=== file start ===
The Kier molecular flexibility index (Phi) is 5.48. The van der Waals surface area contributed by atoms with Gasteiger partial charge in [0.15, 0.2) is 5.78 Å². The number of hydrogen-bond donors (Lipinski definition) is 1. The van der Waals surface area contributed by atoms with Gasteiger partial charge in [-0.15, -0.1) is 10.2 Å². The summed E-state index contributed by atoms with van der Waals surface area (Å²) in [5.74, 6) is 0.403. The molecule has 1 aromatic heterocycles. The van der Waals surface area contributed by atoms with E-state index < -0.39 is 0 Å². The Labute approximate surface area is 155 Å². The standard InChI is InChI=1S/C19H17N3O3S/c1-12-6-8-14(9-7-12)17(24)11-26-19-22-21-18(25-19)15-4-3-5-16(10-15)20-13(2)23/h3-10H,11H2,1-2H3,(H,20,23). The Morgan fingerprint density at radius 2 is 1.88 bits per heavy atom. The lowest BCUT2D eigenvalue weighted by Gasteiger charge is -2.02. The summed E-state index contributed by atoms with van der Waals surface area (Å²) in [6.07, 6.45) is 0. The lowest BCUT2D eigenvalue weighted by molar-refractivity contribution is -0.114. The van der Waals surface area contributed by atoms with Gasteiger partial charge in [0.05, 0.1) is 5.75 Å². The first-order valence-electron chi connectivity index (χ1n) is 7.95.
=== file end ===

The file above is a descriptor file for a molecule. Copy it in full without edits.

The Kier molecular flexibility index (Phi) is 5.48. The van der Waals surface area contributed by atoms with Gasteiger partial charge in [0.15, 0.2) is 5.78 Å². The number of hydrogen-bond donors (Lipinski definition) is 1. The van der Waals surface area contributed by atoms with Gasteiger partial charge in [-0.15, -0.1) is 10.2 Å². The summed E-state index contributed by atoms with van der Waals surface area (Å²) in [5.74, 6) is 0.403. The molecule has 1 aromatic heterocycles. The van der Waals surface area contributed by atoms with E-state index < -0.39 is 0 Å². The Labute approximate surface area is 155 Å². The standard InChI is InChI=1S/C19H17N3O3S/c1-12-6-8-14(9-7-12)17(24)11-26-19-22-21-18(25-19)15-4-3-5-16(10-15)20-13(2)23/h3-10H,11H2,1-2H3,(H,20,23). The Morgan fingerprint density at radius 2 is 1.88 bits per heavy atom. The lowest BCUT2D eigenvalue weighted by Gasteiger charge is -2.02. The summed E-state index contributed by atoms with van der Waals surface area (Å²) in [6.07, 6.45) is 0. The lowest BCUT2D eigenvalue weighted by molar-refractivity contribution is -0.114. The van der Waals surface area contributed by atoms with Gasteiger partial charge in [0.05, 0.1) is 5.75 Å². The first-order valence-electron chi connectivity index (χ1n) is 7.95.